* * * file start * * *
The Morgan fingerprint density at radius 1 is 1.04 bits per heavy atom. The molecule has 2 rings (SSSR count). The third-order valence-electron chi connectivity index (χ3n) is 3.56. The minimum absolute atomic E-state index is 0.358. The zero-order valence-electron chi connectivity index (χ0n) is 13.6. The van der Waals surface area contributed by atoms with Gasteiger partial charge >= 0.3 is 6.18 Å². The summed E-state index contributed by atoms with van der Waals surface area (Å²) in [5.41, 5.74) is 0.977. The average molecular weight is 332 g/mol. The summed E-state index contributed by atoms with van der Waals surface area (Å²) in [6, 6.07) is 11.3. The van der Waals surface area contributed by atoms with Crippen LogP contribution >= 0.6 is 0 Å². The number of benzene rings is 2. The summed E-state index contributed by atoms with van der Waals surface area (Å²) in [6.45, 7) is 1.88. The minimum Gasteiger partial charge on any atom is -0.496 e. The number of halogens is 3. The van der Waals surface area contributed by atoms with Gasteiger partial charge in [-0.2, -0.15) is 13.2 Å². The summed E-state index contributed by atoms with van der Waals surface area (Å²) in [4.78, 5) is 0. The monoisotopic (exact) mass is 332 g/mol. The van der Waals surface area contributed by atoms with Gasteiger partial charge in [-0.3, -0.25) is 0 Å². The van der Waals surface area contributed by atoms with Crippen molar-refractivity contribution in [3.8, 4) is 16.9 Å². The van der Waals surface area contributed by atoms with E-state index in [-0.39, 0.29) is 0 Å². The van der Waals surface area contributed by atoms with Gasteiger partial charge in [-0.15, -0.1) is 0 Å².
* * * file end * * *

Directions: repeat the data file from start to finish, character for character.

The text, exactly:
The Morgan fingerprint density at radius 1 is 1.04 bits per heavy atom. The molecule has 2 rings (SSSR count). The third-order valence-electron chi connectivity index (χ3n) is 3.56. The minimum absolute atomic E-state index is 0.358. The zero-order valence-electron chi connectivity index (χ0n) is 13.6. The van der Waals surface area contributed by atoms with Gasteiger partial charge >= 0.3 is 6.18 Å². The summed E-state index contributed by atoms with van der Waals surface area (Å²) in [5.41, 5.74) is 0.977. The average molecular weight is 332 g/mol. The summed E-state index contributed by atoms with van der Waals surface area (Å²) in [6, 6.07) is 11.3. The van der Waals surface area contributed by atoms with Crippen LogP contribution >= 0.6 is 0 Å². The number of benzene rings is 2. The summed E-state index contributed by atoms with van der Waals surface area (Å²) in [6.45, 7) is 1.88. The minimum Gasteiger partial charge on any atom is -0.496 e. The number of halogens is 3. The van der Waals surface area contributed by atoms with Gasteiger partial charge in [-0.2, -0.15) is 13.2 Å². The summed E-state index contributed by atoms with van der Waals surface area (Å²) in [4.78, 5) is 0. The monoisotopic (exact) mass is 332 g/mol. The van der Waals surface area contributed by atoms with Gasteiger partial charge in [-0.3, -0.25) is 0 Å². The van der Waals surface area contributed by atoms with Crippen molar-refractivity contribution in [3.8, 4) is 16.9 Å². The van der Waals surface area contributed by atoms with E-state index in [-0.39, 0.29) is 0 Å². The van der Waals surface area contributed by atoms with Gasteiger partial charge in [-0.15, -0.1) is 0 Å².